Marren leads British clean sweep for first World title
The British Gas GBR Disability Swimming team celebrated another medal haul on day two of the IPC Swimming World Championships with a total of 10 medals and two gold medals.
Amy Marren celebrated her 15th birthday a day early, leading a British clean sweep of the SM9 200m Individual Medley medals to secure her first World title in Montreal and help the Brits to second in the medal table with a total of 20 medals.
After beginning her session with a fourth place in the S9 50m Freestyle, Marren put in an emphatic performance in her second final of the night, leading from gun to wall to take gold by more than six seconds in 2:33.95.
Marren’s teammates Steph Millward and Claire Cashmore battled it out for silver and bronze, eventually touching for their medals in 2:40.29 and 2:41.50 respectively.
Having also won silver in the S9 100m Freestyle on the opening night in Montreal, Marren admitted it had been a dream start to her debut World Championships.
“I can honestly say it’s the best birthday present ever,” said Marren. “I’ve finished tonight on a high ahead of a rest day tomorrow and I’m absolutely over the moon.
“I could have hoped for a bit faster on the time but I’m not complaining with a gold medal at all.
“My tactic was just to give it my all the whole race and not fall asleep as my coach would put it. I’ve been training hard on this event over the past year and pushed myself to the absolute limit so I’m really happy tonight.”
Cashmore had also swum the S9 50m Free earlier in the session, clocking 30.56 to finish sixth, one place behind Marren on 30.08.
Having set a British record for S8 100m Backstroke bronze on the opening night, Hynd also bagged his first World title in the SM8 200m Individual Medley.
Hynd has been untouchable over 200m IM over the past two years, claiming the European and Paralympic titles in 2011 and 2012 respectively.
But the 18-year old was made to fight hard to add the World crown, trailing Russia’s Konstantin Lisenkov (2:23.48) until the final 25m when he pulled clear to touch in 2:22.76 – both athletes sailing under Hynd’s old European record of 2:24.63.
"It feels absolutely amazing and it’s a dream come true to have all three titles," said Hynd.
"It was a tough race and painful in the end but I love to race so it was fun and I enjoyed it.
"It was really special hearing the national anthem at London last year and it’s fantastic to be in that same position again here."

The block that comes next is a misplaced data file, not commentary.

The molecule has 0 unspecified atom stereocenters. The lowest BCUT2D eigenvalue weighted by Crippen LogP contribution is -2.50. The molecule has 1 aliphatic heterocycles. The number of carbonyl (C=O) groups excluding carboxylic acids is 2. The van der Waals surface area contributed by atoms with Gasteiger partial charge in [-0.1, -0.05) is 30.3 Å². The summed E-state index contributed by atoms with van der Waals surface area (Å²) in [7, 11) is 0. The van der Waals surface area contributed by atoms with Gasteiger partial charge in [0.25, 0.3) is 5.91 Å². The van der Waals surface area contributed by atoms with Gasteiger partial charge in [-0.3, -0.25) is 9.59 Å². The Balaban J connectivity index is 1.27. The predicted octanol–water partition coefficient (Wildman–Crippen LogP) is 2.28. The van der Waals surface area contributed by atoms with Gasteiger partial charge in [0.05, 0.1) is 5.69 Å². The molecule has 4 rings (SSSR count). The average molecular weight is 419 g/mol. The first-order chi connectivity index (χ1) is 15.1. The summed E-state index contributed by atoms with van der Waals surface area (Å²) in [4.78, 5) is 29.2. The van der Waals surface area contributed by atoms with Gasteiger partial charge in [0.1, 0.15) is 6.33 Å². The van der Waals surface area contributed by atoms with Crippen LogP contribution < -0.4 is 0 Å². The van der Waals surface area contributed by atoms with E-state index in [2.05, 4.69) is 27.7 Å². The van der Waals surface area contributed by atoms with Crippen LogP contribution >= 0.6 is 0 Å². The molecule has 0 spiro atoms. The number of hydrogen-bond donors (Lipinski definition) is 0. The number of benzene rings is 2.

Oliver’s older brother Sam was also locked in a tussle for the podium, ultimately finishing just 0.04 seconds shy of bronze as he clocked 2:30.89, narrowly beaten to the wall by China’s Wang Jiachao.
There were also silver medals for Stephanie Slater, Hannah Russell and Rob Welbourn and bronzes for Sascha Kindred, Tully Kearney and Charlotte Henshaw on the second day in Canada.
Having set a five-second personal best of 2:45.87 in the heats, international newcomer Slater sliced another five seconds off her PB in the final, claiming the European record as she scooped silver in the SM8 200m Individual Medley.
Slater gave USA’s 12-time Paralympic champion Jessica Long a battle for the top spot, turning within a second of the world record holder before eventually coming home in 2:40.37 as Long took gold in 2:37.11.
Welbourn set a season’s best 4:09.71 in the S10 400m Freestyle final, claiming a medal at his third consecutive IPC World Championships, having won silver in 2006 and bronze in 2010.
Russell collected her second silver of her debut Championships, posting a season’s best 1:09.42 in the S12 100m Butterfly final to add to her silver from the S12 100m Freestyle on the opening day.
Competing in her first major final at just 16-years old, Kearney smashed her British record by three seconds as she claimed S10 400m Freestyle bronze in 4:42.37.
In contrast, Kindred landed his 15th World medal with a season’s best 1:23.68, his SB7 100m Breaststroke bronze meaning the 35-year old has won a medal at all six stagings of the IPC World Championships.
Henshaw is no stranger to the international podium either and bagged the second World medal of her career with a 1:42.24 effort for SB6 100m Breaststroke bronze.
Ellie Simmonds followed Henshaw home, lowering her personal best from the heats to 1:43.16 as she finished fourth.
James Crisp and James Clegg were the other two Brits in action in Canada, finishing fifth and sixth in their respective finals.
Competing at his fourth World Champs, Crisp was just 0.05 seconds shy of his British record as he touched in 2:19.90 in the SM9 200m Individual Medley final while Worlds debutant Clegg clocked 1:00.44 in the S12 100m Butterfly.